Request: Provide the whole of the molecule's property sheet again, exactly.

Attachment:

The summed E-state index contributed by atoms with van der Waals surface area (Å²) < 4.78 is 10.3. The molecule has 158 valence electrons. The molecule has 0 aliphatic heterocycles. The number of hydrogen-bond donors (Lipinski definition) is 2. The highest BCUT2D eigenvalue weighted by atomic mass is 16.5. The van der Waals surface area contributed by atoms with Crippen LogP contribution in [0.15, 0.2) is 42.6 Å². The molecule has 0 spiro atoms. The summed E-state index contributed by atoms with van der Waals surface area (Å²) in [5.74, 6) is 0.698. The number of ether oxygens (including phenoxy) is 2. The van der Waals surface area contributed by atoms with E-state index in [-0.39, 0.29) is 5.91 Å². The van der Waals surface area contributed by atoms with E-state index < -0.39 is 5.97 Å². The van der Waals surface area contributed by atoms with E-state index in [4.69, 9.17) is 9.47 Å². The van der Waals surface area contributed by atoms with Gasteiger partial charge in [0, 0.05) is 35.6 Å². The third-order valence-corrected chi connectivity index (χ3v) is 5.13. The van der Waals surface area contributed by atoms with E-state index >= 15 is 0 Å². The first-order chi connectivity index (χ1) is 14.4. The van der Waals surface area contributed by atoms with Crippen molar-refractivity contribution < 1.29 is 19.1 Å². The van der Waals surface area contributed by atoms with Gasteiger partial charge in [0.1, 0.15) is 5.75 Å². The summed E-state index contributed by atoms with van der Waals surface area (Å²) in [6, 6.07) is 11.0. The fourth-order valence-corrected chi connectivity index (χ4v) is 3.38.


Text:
The summed E-state index contributed by atoms with van der Waals surface area (Å²) < 4.78 is 10.3. The molecule has 158 valence electrons. The molecule has 0 aliphatic heterocycles. The number of hydrogen-bond donors (Lipinski definition) is 2. The highest BCUT2D eigenvalue weighted by atomic mass is 16.5. The van der Waals surface area contributed by atoms with Crippen LogP contribution in [0.15, 0.2) is 42.6 Å². The molecule has 0 spiro atoms. The summed E-state index contributed by atoms with van der Waals surface area (Å²) in [5.74, 6) is 0.698. The number of ether oxygens (including phenoxy) is 2. The van der Waals surface area contributed by atoms with E-state index in [-0.39, 0.29) is 5.91 Å². The van der Waals surface area contributed by atoms with E-state index < -0.39 is 5.97 Å². The van der Waals surface area contributed by atoms with E-state index in [4.69, 9.17) is 9.47 Å². The van der Waals surface area contributed by atoms with Gasteiger partial charge in [0, 0.05) is 35.6 Å². The third-order valence-corrected chi connectivity index (χ3v) is 5.13. The van der Waals surface area contributed by atoms with E-state index >= 15 is 0 Å². The first-order chi connectivity index (χ1) is 14.4. The van der Waals surface area contributed by atoms with Crippen molar-refractivity contribution < 1.29 is 19.1 Å². The van der Waals surface area contributed by atoms with Gasteiger partial charge in [0.1, 0.15) is 5.75 Å². The summed E-state index contributed by atoms with van der Waals surface area (Å²) in [6, 6.07) is 11.0. The fourth-order valence-corrected chi connectivity index (χ4v) is 3.38.